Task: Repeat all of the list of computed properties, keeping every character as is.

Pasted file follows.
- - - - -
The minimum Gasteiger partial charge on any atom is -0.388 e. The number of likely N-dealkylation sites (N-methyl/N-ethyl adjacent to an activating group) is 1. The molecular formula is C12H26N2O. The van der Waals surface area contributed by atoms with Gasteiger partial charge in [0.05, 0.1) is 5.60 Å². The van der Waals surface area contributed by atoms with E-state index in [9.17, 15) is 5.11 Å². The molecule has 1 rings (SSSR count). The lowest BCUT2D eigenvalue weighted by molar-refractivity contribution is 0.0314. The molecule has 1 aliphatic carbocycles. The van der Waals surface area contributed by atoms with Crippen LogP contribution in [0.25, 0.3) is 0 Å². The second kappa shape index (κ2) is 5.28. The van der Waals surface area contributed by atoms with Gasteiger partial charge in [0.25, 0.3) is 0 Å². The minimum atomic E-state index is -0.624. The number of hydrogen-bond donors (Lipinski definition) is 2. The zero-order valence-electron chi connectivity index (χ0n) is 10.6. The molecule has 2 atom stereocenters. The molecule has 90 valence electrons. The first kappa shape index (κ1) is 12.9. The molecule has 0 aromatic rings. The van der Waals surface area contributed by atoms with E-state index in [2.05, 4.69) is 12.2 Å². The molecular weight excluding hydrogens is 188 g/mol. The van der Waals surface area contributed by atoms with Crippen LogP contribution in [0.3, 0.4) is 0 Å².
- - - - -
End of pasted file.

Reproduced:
The minimum Gasteiger partial charge on any atom is -0.388 e. The number of likely N-dealkylation sites (N-methyl/N-ethyl adjacent to an activating group) is 1. The molecular formula is C12H26N2O. The van der Waals surface area contributed by atoms with Gasteiger partial charge in [0.05, 0.1) is 5.60 Å². The van der Waals surface area contributed by atoms with E-state index in [9.17, 15) is 5.11 Å². The molecule has 1 rings (SSSR count). The lowest BCUT2D eigenvalue weighted by molar-refractivity contribution is 0.0314. The molecule has 1 aliphatic carbocycles. The van der Waals surface area contributed by atoms with Crippen LogP contribution in [0.25, 0.3) is 0 Å². The second kappa shape index (κ2) is 5.28. The van der Waals surface area contributed by atoms with Gasteiger partial charge in [0.25, 0.3) is 0 Å². The minimum atomic E-state index is -0.624. The number of hydrogen-bond donors (Lipinski definition) is 2. The zero-order valence-electron chi connectivity index (χ0n) is 10.6. The molecule has 2 atom stereocenters. The molecule has 90 valence electrons. The first kappa shape index (κ1) is 12.9. The molecule has 0 aromatic rings. The van der Waals surface area contributed by atoms with E-state index in [2.05, 4.69) is 12.2 Å². The molecular weight excluding hydrogens is 188 g/mol. The van der Waals surface area contributed by atoms with Crippen LogP contribution in [0.3, 0.4) is 0 Å².